ok i did a 25% water change today and added the stuff... ill add the seachems prime soon.. i will do another tomorrow. if the levels arent ok.. i have to add ph down though too
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Old 12-11-2012, 12:00 AM   #24
 
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Originally Posted by Spidykat View Post
ok i did a 25% water change today and added the stuff... ill add the seachems prime soon.. i will do another tomorrow. if the levels arent ok.. i have to add ph down though too
PH chemicals are something you shouldn't add to your tank. It's harmful to your fish and if it works it's only temporary (1-2 days) and your water will go back to what it was. The fish will do better in the water as is than they will in chemicals.
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Old 12-11-2012, 08:04 AM   #25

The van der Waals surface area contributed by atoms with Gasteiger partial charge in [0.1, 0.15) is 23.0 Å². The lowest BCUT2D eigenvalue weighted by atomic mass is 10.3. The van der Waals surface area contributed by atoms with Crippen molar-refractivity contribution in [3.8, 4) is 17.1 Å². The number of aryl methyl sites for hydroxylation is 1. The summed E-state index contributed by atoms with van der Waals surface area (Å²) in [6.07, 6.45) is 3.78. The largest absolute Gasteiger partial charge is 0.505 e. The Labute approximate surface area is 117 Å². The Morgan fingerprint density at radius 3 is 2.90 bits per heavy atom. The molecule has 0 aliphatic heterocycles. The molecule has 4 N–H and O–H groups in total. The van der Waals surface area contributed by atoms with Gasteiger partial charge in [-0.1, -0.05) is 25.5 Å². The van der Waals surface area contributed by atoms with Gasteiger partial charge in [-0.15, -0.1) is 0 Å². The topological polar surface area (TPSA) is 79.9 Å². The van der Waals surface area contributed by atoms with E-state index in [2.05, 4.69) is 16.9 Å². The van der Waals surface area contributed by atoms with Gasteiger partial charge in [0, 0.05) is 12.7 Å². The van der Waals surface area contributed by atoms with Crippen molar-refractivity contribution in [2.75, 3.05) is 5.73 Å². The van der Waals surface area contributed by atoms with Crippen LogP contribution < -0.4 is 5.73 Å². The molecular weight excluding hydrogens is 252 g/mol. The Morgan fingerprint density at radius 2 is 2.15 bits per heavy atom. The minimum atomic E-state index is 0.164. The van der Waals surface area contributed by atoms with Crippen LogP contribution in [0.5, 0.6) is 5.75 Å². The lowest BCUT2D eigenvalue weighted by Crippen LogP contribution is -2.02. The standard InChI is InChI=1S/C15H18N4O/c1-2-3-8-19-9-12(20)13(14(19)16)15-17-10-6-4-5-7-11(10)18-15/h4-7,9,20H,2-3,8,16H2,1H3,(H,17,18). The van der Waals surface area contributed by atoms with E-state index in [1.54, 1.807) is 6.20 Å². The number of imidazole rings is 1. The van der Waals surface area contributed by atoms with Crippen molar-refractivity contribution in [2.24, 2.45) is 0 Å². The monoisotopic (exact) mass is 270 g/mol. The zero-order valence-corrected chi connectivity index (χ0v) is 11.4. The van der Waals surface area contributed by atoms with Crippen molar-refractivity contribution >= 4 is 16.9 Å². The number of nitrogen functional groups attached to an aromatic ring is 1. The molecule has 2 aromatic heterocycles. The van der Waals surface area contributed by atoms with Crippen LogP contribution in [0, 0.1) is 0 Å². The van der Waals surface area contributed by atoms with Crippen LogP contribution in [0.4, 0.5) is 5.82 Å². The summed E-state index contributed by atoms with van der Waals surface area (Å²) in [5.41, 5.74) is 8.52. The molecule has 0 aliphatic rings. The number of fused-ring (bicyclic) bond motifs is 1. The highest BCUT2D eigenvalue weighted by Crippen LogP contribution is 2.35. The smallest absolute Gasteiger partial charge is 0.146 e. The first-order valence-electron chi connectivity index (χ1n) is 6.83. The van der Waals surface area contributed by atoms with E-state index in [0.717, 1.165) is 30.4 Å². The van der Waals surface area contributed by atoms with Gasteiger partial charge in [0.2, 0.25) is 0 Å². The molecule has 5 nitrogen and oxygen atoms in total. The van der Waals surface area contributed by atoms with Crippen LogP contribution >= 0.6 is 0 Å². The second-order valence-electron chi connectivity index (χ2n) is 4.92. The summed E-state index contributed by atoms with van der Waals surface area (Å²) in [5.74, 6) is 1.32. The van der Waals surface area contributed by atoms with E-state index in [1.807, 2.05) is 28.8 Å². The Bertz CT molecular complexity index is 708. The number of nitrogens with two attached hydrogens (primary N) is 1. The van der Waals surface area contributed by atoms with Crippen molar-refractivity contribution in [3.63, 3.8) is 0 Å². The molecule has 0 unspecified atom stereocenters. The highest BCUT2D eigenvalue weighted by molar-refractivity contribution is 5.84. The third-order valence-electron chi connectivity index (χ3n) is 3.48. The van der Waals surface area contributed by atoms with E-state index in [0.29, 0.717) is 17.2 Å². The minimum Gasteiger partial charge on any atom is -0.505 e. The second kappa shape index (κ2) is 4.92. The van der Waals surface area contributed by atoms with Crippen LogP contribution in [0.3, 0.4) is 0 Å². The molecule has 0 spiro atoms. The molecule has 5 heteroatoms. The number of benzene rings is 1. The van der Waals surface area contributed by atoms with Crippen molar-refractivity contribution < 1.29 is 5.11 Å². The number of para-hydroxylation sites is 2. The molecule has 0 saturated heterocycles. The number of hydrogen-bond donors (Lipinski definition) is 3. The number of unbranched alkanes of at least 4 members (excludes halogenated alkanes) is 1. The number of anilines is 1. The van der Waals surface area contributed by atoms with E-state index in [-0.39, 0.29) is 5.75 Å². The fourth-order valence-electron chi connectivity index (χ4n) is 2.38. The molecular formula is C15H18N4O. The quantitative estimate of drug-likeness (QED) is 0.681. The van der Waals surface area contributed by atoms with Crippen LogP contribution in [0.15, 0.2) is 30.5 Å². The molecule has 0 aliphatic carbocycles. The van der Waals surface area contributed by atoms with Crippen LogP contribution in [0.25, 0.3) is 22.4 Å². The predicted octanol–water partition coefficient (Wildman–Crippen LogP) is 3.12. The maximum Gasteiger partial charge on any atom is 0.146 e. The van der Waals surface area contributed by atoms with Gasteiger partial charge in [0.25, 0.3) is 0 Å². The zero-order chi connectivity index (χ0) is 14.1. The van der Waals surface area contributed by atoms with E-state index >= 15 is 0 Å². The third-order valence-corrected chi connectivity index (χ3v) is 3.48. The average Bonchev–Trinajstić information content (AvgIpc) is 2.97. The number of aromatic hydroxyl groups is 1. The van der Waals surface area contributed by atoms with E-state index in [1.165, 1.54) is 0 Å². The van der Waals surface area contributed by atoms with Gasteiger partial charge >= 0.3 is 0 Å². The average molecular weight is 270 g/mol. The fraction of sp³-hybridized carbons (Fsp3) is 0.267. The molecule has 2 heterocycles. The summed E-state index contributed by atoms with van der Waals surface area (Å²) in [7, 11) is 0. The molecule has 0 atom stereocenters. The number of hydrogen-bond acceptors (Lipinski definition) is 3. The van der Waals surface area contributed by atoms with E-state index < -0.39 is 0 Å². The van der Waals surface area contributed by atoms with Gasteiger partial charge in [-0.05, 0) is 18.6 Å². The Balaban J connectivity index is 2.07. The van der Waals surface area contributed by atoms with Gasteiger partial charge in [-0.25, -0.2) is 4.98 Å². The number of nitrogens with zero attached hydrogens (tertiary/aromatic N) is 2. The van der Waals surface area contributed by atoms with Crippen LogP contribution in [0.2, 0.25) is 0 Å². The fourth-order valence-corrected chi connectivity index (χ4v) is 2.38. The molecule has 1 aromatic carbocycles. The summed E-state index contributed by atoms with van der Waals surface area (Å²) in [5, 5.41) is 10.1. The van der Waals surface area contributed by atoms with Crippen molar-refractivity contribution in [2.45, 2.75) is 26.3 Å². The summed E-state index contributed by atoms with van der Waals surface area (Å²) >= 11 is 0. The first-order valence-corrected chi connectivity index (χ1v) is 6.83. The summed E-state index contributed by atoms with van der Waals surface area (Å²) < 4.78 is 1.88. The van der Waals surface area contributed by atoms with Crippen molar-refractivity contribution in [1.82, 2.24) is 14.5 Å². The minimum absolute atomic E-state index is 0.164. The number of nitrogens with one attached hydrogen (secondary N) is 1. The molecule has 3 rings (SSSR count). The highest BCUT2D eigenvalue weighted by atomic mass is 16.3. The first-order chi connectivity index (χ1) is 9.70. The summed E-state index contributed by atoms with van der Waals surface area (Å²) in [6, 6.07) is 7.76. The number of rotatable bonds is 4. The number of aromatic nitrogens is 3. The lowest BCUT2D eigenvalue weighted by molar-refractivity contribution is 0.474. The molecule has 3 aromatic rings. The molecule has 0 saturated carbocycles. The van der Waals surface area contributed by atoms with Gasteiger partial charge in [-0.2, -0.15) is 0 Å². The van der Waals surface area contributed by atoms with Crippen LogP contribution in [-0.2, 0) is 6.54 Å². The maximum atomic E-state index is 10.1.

I agree with the ph down comment, Angels would be ok with ph at 7.5'ish. Better to have their ph pretty constant than to have it swing back and forth with chemicals and additives. The ph of the water also changes during a water change so you may need to do more frequent, but smaller water changes once you get your tank cycled and running more effectively.
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Old 12-11-2012, 12:41 PM   #26
 
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Originally Posted by lakemalawifish View Post